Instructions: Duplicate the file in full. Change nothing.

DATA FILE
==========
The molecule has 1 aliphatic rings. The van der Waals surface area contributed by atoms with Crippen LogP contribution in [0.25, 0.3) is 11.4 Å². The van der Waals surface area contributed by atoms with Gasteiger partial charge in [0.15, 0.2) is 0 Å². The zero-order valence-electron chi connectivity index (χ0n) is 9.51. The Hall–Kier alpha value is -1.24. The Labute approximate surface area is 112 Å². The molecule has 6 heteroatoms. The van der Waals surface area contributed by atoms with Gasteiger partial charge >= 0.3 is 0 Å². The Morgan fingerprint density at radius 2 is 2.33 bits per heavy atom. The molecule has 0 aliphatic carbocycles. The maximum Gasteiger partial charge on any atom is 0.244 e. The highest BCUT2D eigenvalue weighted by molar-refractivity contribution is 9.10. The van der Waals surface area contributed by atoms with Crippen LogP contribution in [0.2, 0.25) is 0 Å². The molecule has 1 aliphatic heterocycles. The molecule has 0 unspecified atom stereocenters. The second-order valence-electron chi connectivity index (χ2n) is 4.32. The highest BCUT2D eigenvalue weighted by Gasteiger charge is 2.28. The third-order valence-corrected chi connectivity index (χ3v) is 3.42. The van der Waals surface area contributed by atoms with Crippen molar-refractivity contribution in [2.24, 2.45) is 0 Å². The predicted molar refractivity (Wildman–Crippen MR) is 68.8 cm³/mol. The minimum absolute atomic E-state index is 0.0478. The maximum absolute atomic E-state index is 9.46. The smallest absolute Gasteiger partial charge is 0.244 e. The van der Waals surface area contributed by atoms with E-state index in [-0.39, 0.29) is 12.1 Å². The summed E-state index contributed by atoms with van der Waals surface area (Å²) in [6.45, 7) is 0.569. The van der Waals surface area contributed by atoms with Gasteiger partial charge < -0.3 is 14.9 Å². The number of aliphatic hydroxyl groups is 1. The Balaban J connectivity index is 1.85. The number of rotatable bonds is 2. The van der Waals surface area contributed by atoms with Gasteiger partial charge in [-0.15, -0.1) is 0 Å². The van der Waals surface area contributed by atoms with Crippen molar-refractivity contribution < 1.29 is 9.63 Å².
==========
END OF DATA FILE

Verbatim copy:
The molecule has 1 aliphatic rings. The van der Waals surface area contributed by atoms with Crippen LogP contribution in [0.25, 0.3) is 11.4 Å². The van der Waals surface area contributed by atoms with Gasteiger partial charge in [0.15, 0.2) is 0 Å². The zero-order valence-electron chi connectivity index (χ0n) is 9.51. The Hall–Kier alpha value is -1.24. The Labute approximate surface area is 112 Å². The molecule has 6 heteroatoms. The van der Waals surface area contributed by atoms with Gasteiger partial charge >= 0.3 is 0 Å². The Morgan fingerprint density at radius 2 is 2.33 bits per heavy atom. The molecule has 0 aliphatic carbocycles. The maximum Gasteiger partial charge on any atom is 0.244 e. The highest BCUT2D eigenvalue weighted by molar-refractivity contribution is 9.10. The van der Waals surface area contributed by atoms with Crippen LogP contribution in [0.2, 0.25) is 0 Å². The molecule has 1 aliphatic heterocycles. The molecule has 0 unspecified atom stereocenters. The second-order valence-electron chi connectivity index (χ2n) is 4.32. The highest BCUT2D eigenvalue weighted by Gasteiger charge is 2.28. The third-order valence-corrected chi connectivity index (χ3v) is 3.42. The van der Waals surface area contributed by atoms with Crippen molar-refractivity contribution in [2.24, 2.45) is 0 Å². The predicted molar refractivity (Wildman–Crippen MR) is 68.8 cm³/mol. The minimum absolute atomic E-state index is 0.0478. The maximum absolute atomic E-state index is 9.46. The smallest absolute Gasteiger partial charge is 0.244 e. The van der Waals surface area contributed by atoms with E-state index in [-0.39, 0.29) is 12.1 Å². The summed E-state index contributed by atoms with van der Waals surface area (Å²) in [6.45, 7) is 0.569. The van der Waals surface area contributed by atoms with Gasteiger partial charge < -0.3 is 14.9 Å². The number of aliphatic hydroxyl groups is 1. The Balaban J connectivity index is 1.85. The number of rotatable bonds is 2. The van der Waals surface area contributed by atoms with Gasteiger partial charge in [-0.15, -0.1) is 0 Å². The van der Waals surface area contributed by atoms with Crippen molar-refractivity contribution < 1.29 is 9.63 Å².